“Democracy is a quest that freedom-loving nations aspire to. That said, it is not a golden highway. It is a tantalising challenge with its own chances as well as mistakes and missteps. That’s [why] it calls for integrity and goodwill from all participants,” he told openDemocracy.
Not many people had the patience to wait to vote like Muchenje.
Some left polling stations as they could not endure more of the frustration and fatigue caused by the delay in ballot paper distribution. They include Lovemore Matikiti, a registered voter in the Warren Park constituency, who went home without voting. When he went to the polling station the next morning, he was told voting had closed the previous night.
“Just like that, my right to vote had been taken away from me by ZEC. I will never forgive them,” Matikiti said.
Matikiti’s polling station was not the only that opened late but closed the same night, despite the reprieve given by Mnangagwa. Some polling stations in Harare which had opened late closed around midnight but they did not open the next day.
Other voters could also not vote on the extended day because of the long distances they had to travel to polling stations, particularly in rural areas. And the additional voting day was not a holiday, unlike 23 August. Many employers did not allow their workers time to go and vote.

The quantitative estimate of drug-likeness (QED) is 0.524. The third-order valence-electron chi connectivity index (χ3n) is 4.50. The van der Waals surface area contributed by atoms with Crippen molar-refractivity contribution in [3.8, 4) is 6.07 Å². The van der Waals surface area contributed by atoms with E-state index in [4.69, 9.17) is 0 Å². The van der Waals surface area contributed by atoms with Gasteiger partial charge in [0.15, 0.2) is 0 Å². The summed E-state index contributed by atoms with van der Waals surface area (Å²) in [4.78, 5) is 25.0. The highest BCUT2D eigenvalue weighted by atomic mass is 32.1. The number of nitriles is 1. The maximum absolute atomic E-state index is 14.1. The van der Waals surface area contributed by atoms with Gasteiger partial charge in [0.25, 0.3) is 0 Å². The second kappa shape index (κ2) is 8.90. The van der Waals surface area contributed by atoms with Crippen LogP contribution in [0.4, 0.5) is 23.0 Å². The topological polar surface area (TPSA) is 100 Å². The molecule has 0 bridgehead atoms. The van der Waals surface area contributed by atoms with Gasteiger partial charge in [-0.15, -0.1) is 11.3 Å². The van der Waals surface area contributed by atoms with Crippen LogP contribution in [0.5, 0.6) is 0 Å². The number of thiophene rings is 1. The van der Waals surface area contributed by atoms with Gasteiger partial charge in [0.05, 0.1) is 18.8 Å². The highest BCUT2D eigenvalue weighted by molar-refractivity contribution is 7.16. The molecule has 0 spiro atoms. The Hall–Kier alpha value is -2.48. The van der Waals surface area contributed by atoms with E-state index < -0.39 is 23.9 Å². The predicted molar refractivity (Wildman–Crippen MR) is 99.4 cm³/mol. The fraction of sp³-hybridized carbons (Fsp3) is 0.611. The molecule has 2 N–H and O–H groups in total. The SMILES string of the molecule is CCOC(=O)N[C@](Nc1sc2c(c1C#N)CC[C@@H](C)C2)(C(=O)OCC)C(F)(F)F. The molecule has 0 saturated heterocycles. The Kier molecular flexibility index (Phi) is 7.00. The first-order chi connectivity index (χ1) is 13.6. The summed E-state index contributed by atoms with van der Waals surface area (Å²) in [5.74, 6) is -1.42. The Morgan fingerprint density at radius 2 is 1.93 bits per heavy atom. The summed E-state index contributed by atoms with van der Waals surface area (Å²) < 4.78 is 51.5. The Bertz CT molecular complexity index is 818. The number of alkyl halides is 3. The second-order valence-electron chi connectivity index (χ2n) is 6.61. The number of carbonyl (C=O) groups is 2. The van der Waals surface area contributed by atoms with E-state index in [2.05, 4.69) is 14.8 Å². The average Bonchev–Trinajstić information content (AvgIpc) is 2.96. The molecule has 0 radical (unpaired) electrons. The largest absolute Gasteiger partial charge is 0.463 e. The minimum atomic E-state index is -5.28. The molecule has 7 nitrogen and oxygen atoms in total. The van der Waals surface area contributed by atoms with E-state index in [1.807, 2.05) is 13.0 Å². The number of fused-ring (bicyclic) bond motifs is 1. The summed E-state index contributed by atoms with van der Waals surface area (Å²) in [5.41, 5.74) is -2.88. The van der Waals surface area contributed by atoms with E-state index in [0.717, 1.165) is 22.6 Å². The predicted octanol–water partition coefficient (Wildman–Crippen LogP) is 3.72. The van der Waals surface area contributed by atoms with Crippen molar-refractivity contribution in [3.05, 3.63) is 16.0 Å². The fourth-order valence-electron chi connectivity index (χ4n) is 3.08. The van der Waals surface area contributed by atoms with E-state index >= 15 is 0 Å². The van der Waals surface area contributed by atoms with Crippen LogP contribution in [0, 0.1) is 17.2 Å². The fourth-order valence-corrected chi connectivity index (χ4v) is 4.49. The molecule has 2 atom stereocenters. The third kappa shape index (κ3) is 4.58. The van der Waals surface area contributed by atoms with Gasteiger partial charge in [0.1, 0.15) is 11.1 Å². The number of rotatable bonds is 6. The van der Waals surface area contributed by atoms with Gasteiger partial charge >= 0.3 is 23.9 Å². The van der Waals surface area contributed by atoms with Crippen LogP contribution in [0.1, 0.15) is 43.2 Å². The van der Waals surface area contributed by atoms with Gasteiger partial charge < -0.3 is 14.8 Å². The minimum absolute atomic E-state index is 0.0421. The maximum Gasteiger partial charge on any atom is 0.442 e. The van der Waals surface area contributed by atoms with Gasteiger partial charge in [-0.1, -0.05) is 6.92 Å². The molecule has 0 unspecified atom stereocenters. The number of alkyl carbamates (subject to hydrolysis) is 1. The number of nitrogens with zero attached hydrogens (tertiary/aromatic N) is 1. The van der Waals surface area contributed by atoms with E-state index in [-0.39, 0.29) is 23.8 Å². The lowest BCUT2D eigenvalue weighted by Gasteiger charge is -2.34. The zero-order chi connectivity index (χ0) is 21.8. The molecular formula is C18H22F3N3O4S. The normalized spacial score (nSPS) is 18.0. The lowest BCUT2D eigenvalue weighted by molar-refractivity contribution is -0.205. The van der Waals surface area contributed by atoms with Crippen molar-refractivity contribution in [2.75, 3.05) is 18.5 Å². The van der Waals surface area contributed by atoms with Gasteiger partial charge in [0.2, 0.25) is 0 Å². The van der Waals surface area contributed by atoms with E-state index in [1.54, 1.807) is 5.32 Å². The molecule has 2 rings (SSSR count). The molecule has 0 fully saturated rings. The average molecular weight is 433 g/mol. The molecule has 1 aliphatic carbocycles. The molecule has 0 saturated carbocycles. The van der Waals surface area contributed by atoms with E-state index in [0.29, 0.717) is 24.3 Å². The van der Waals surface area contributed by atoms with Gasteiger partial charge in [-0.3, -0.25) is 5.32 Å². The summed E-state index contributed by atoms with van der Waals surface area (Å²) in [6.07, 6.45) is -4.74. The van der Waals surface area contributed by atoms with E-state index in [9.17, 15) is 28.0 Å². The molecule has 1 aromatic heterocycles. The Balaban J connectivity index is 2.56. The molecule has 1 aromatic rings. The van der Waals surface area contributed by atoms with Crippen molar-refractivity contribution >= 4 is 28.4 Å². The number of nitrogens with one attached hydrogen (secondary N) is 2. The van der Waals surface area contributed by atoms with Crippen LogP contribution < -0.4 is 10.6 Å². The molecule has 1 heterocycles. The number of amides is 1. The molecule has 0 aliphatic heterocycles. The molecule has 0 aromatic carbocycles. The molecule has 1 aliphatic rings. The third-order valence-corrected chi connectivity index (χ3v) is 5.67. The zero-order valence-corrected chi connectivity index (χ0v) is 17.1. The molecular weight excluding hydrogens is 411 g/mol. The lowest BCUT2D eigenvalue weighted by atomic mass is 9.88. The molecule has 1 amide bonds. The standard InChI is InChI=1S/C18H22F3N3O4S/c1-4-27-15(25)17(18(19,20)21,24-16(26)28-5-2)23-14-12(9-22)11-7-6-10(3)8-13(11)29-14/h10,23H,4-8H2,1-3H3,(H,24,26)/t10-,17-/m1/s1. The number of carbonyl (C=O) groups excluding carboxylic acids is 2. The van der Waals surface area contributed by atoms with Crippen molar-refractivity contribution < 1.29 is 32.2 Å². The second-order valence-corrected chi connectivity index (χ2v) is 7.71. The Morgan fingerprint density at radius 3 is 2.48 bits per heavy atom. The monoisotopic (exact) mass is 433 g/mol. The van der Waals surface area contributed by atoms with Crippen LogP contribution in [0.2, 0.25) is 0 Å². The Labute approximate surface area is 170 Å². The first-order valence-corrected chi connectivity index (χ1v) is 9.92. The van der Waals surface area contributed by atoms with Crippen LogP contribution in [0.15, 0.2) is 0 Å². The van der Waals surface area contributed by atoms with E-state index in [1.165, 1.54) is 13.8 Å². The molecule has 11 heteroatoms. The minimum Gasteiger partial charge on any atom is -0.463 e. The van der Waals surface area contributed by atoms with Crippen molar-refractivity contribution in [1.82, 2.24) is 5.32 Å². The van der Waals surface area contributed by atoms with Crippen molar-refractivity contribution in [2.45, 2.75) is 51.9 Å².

All of these problems meant that out of 6.6 million registered voters, two million people (30.3%) did not vote, according to statistics released by ZEC.
This is more than double the number of non-voters in the 2018 elections, in which 800,000 people (14.2%) of 5.6 million registered voters did not cast a ballot.
“Looking at those statistics, one can safely say among the two million people, the greatest chunk was those disadvantaged by the delays in terms of delivery of local authority ballot papers,” said Rawlings Magede, programmes manager at Heal Zimbabwe, a civil society organisation that observed the elections, campaigning for free and fair polls.